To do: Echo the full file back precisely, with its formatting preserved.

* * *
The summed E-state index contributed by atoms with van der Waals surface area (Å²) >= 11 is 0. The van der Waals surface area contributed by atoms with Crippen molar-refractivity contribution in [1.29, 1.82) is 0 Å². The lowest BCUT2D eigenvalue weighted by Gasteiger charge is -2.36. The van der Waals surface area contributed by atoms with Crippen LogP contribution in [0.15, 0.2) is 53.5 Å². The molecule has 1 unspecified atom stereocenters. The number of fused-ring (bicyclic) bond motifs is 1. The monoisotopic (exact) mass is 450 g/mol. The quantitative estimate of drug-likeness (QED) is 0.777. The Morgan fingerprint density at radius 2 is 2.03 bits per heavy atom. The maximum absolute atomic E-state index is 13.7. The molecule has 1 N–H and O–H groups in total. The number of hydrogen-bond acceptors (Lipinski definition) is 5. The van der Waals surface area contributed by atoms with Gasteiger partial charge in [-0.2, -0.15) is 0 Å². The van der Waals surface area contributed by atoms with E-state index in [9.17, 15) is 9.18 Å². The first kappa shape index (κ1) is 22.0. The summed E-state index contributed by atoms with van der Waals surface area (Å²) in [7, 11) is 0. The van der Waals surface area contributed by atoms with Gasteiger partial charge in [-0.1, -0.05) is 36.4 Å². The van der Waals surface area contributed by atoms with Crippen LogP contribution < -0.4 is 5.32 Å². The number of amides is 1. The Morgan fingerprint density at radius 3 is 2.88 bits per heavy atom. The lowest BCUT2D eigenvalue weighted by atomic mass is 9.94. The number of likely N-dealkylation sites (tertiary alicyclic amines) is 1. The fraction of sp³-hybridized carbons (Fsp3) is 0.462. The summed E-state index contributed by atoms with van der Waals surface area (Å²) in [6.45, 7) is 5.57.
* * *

The summed E-state index contributed by atoms with van der Waals surface area (Å²) >= 11 is 0. The van der Waals surface area contributed by atoms with Crippen molar-refractivity contribution in [1.29, 1.82) is 0 Å². The lowest BCUT2D eigenvalue weighted by Gasteiger charge is -2.36. The van der Waals surface area contributed by atoms with Crippen LogP contribution in [0.15, 0.2) is 53.5 Å². The molecule has 1 unspecified atom stereocenters. The number of fused-ring (bicyclic) bond motifs is 1. The monoisotopic (exact) mass is 450 g/mol. The quantitative estimate of drug-likeness (QED) is 0.777. The Morgan fingerprint density at radius 2 is 2.03 bits per heavy atom. The maximum absolute atomic E-state index is 13.7. The molecule has 1 N–H and O–H groups in total. The number of hydrogen-bond acceptors (Lipinski definition) is 5. The van der Waals surface area contributed by atoms with Gasteiger partial charge in [-0.2, -0.15) is 0 Å². The van der Waals surface area contributed by atoms with E-state index in [9.17, 15) is 9.18 Å². The first kappa shape index (κ1) is 22.0. The summed E-state index contributed by atoms with van der Waals surface area (Å²) in [7, 11) is 0. The van der Waals surface area contributed by atoms with Gasteiger partial charge in [-0.1, -0.05) is 36.4 Å². The van der Waals surface area contributed by atoms with Crippen LogP contribution < -0.4 is 5.32 Å². The number of amides is 1. The Morgan fingerprint density at radius 3 is 2.88 bits per heavy atom. The lowest BCUT2D eigenvalue weighted by atomic mass is 9.94. The number of likely N-dealkylation sites (tertiary alicyclic amines) is 1. The fraction of sp³-hybridized carbons (Fsp3) is 0.462. The summed E-state index contributed by atoms with van der Waals surface area (Å²) in [6.45, 7) is 5.57.